And when it comes to the crunch, Peter Høeg’s Miss Milla’s Feeling For Snow is not a true progenitor of Nordic Noir. It seems to be, but isn’t. People would have read the book no matter what. Hindsight tells us Peter Høeg doesn’t belong to the origin story.

Anyway, there are many more books translated into English than there used to be. The 3% of translated books has recently become more like 4 or even 5%. Swedish books come sixth if you look at language of origin, but make that Scandinavian books and they end up in third place, and if you count all the Nordic languages, they are the second most translated.

Nordic Grey with Ian Giles

So, it’s not all jumpers, and Scotland has just claimed to have more words for snow than the cold Nordic countries. The latest idea for selling books on the international market is to translate the whole book into English, rather than a few sample chapters, making it possible to offer an almost finished product, as well as facilitating sales to countries where they don’t have a steady supply of translators from Scandinavian languages.

As I said, I found this interesting. And Ian’s a tolerable speaker, too. The right amount of jokes, and a good selection of slides and videos to show what he’s on about. The beard, however, was rather a surprise.

Writing someone else’s sequel

I don’t mind in the least. But at the same time I wasn’t eagerly looking forward to the next ‘Stieg Larsson’ novel, even if it means I can have more of Lisbeth Salander. Didn’t exactly feel I’d boycott the book, but nor did I visualise myself reading it.

But then I read the first interview with David Lagercrantz in Swedish magazine Vi. It was a good interview, done by one of my favourite columnists on Vi, Johan Norberg. Johan usually writes about music, which he does well, since he’s a professional musician. He’s also a good friend of David’s. It’s very Swedish, this, but for the last two decades these men have delivered and fetched their children from the same daycare. (Yeah, a lot of children were required.)

Vi interview David Lagercrantz

The Girl in the Spider’s Web (Swedish title Det som inte dödar oss [literally What doesn’t kill us]) was conceived and written under the greatest secrecy, like something straight out of a Stieg Larsson novel.

When I first heard David Lagercrantz was writing the book my cynical reaction was ‘of course,’ as in my mind he belongs to a writing dynasty. Turns out he’s part of the nobility, too, which I didn’t know. But from my foreign horizon I had no idea it was David who wrote Zlatan, or any of the other books he’s responsible for. He just wasn’t important enough for me to keep track of.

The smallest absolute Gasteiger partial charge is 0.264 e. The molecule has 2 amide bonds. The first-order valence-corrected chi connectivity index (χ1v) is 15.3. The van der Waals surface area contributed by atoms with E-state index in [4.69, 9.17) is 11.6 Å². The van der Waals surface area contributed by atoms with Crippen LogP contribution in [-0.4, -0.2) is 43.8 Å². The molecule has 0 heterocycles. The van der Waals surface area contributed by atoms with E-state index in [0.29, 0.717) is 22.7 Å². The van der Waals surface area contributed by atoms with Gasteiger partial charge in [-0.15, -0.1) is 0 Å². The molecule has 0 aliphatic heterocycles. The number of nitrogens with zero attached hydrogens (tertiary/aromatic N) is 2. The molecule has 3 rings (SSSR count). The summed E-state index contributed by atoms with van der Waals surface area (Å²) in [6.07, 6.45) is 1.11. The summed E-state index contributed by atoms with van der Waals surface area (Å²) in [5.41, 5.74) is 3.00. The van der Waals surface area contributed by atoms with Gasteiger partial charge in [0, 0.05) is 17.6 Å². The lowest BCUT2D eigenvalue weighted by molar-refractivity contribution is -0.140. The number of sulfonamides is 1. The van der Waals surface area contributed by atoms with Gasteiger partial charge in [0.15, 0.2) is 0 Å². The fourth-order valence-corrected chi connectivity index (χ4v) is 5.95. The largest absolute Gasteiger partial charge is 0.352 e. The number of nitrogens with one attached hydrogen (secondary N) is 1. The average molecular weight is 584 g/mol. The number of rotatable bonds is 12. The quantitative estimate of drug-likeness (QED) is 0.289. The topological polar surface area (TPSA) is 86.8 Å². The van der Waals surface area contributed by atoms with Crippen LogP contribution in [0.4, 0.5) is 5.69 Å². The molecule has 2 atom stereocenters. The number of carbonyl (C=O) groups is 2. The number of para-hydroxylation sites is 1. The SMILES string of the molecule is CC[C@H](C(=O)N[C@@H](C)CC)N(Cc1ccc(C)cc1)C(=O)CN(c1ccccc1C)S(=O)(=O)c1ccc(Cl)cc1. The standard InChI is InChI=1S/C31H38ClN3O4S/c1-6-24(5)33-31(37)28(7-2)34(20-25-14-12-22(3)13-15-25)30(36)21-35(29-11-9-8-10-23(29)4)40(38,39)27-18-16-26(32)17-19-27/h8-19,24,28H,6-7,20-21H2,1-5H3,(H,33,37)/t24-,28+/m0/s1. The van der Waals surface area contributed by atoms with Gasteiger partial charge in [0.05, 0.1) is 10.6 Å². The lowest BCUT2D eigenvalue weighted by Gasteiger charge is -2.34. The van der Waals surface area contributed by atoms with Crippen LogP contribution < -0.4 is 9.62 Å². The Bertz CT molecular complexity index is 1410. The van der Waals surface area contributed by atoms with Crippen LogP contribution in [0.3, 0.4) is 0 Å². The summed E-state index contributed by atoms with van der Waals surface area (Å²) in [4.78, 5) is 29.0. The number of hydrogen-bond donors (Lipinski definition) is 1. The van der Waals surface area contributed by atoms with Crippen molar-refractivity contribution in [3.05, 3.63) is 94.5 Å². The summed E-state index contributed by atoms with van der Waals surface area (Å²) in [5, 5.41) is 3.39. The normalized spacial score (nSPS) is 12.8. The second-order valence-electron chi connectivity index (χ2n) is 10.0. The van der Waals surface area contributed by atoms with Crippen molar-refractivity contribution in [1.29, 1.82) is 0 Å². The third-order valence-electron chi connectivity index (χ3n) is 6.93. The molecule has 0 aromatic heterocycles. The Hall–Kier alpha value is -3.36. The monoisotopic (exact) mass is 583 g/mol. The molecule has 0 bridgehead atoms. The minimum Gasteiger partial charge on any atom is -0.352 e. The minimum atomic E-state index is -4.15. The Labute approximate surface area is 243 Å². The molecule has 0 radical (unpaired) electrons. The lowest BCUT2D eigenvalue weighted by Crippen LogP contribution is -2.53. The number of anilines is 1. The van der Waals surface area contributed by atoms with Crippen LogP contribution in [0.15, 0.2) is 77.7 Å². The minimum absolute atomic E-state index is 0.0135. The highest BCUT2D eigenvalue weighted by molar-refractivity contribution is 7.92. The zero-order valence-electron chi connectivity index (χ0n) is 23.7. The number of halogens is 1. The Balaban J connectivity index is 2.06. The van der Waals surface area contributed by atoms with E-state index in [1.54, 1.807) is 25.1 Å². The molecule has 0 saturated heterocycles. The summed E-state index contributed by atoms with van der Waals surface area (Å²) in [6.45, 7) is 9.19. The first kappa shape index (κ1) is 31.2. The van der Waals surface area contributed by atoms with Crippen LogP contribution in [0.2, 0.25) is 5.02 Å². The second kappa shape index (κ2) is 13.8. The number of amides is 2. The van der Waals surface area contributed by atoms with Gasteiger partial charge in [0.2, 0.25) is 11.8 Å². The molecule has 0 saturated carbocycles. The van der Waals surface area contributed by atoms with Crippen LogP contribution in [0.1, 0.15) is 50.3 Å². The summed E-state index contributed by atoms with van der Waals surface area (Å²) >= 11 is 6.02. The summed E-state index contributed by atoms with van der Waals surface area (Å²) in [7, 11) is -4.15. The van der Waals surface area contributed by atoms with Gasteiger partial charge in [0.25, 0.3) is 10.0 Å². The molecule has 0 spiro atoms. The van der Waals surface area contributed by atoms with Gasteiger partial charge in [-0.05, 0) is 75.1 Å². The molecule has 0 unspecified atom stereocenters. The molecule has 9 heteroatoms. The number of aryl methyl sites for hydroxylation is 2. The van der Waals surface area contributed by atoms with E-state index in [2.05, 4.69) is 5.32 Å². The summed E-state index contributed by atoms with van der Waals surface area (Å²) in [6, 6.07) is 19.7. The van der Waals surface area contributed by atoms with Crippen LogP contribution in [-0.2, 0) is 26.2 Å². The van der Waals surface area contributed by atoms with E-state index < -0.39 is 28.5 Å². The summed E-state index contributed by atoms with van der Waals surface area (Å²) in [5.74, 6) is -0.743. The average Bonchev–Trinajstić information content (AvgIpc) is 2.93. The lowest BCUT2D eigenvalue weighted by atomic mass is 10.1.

For obvious reasons Son wondered who the translator of this fourth Millennium novel would be. The name George Goulding elicited more wondering, as he was totally unknown to everyone. Some digging by Son suggests he’s a pal of Christopher MacLehose, with no translating past, apart from the recent Alan Turing book, also by David Lagercrantz.

Anyway, judging by Johan’s article in Vi, David is a nice, and somewhat shy man, who prefers not to leave his home, other than for the previously mentioned school run. He has been subjected to the expected nasty tabloid articles, because in Sweden it doesn’t do to seem to be more than anyone else. (But they can’t all write Larsson novels!)

David’s only comment to Johan’s interview was that he most certainly doesn’t shave using disposable blades. So now you know.

Harrogate

Now I dream of Harrogate. Me, who has never even made it to Betty’s Tea Rooms. 27 years in the Northwest and not a single trip to Harrogate…

Theakston’s Old Peculier Crime Writing Weekend is not something I have seriously considered going to before, especially as it takes place in mid-July, which is a time fraught with holiday plans and trips to Sweden. And things. Last year I felt dismay when I heard JK Rowling was attending, but quickly dismissed this negative thought.

And now, now there are more people who draw me there and I so want to go. Sara Paretsky will be there, and so early that a day trip is out of the question, and all those Northern Irish boys I’m fond of, including Adrian McKinty back in the Northern hemisphere. James Oswald. Stieg Larsson, except he’s not, of course.

I looked at all the suggested crime hotels for the weekend and they look positively irresistible, straight out of an Agatha Christie novel.

It’s still the middle of July, however. And I know for a fact that when the time comes I will be pleased not to be going to yet one more place, or more events.

But right now I’m at the point where I want to!

Bookwitch bites #114

Well, wasn’t that a week stacked to the gills with reviews of some of the excellent books published on the 5th? Don’t spread them out. Just send them in our direction all at once. Spacing your reading is so last century.